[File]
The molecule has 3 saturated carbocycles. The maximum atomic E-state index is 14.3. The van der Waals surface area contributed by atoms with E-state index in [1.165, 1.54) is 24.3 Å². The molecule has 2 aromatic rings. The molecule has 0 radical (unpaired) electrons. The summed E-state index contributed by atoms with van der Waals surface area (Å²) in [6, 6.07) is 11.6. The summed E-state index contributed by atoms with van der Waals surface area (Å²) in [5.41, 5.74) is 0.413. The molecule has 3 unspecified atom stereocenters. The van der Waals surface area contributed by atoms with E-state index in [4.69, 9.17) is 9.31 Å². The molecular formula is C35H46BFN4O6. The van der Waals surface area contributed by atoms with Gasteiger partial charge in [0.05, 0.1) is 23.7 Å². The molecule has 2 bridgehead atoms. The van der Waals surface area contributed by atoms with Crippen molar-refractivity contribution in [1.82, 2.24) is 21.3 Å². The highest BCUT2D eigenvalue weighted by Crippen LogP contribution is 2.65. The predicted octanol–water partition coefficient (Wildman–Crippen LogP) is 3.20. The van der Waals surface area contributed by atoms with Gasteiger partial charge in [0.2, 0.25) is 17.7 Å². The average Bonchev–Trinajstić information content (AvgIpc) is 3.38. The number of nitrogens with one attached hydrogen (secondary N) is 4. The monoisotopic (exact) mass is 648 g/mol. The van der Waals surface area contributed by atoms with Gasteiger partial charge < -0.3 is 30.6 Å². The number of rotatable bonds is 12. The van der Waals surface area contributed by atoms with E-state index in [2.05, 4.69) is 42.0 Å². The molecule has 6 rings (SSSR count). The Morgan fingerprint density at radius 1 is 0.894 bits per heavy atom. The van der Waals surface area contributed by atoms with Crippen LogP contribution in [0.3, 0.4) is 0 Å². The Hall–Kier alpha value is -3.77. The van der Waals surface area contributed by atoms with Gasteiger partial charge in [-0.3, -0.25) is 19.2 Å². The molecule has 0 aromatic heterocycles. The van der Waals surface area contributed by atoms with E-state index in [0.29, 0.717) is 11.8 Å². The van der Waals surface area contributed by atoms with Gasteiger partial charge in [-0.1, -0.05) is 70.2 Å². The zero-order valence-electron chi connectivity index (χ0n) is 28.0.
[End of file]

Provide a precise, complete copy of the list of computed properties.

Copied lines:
The molecule has 3 saturated carbocycles. The maximum atomic E-state index is 14.3. The van der Waals surface area contributed by atoms with E-state index in [1.165, 1.54) is 24.3 Å². The molecule has 2 aromatic rings. The molecule has 0 radical (unpaired) electrons. The summed E-state index contributed by atoms with van der Waals surface area (Å²) in [6, 6.07) is 11.6. The summed E-state index contributed by atoms with van der Waals surface area (Å²) in [5.41, 5.74) is 0.413. The molecule has 3 unspecified atom stereocenters. The van der Waals surface area contributed by atoms with E-state index in [4.69, 9.17) is 9.31 Å². The molecular formula is C35H46BFN4O6. The van der Waals surface area contributed by atoms with Gasteiger partial charge in [0.05, 0.1) is 23.7 Å². The molecule has 2 bridgehead atoms. The van der Waals surface area contributed by atoms with Crippen molar-refractivity contribution in [1.82, 2.24) is 21.3 Å². The highest BCUT2D eigenvalue weighted by Crippen LogP contribution is 2.65. The predicted octanol–water partition coefficient (Wildman–Crippen LogP) is 3.20. The van der Waals surface area contributed by atoms with Gasteiger partial charge in [0.2, 0.25) is 17.7 Å². The average Bonchev–Trinajstić information content (AvgIpc) is 3.38. The number of nitrogens with one attached hydrogen (secondary N) is 4. The monoisotopic (exact) mass is 648 g/mol. The van der Waals surface area contributed by atoms with Gasteiger partial charge < -0.3 is 30.6 Å². The number of rotatable bonds is 12. The van der Waals surface area contributed by atoms with E-state index in [2.05, 4.69) is 42.0 Å². The molecule has 6 rings (SSSR count). The Morgan fingerprint density at radius 1 is 0.894 bits per heavy atom. The van der Waals surface area contributed by atoms with Crippen LogP contribution in [0.3, 0.4) is 0 Å². The Hall–Kier alpha value is -3.77. The van der Waals surface area contributed by atoms with Gasteiger partial charge in [-0.3, -0.25) is 19.2 Å². The molecule has 0 aromatic heterocycles. The van der Waals surface area contributed by atoms with E-state index in [0.29, 0.717) is 11.8 Å². The van der Waals surface area contributed by atoms with Gasteiger partial charge in [-0.1, -0.05) is 70.2 Å². The zero-order valence-electron chi connectivity index (χ0n) is 28.0.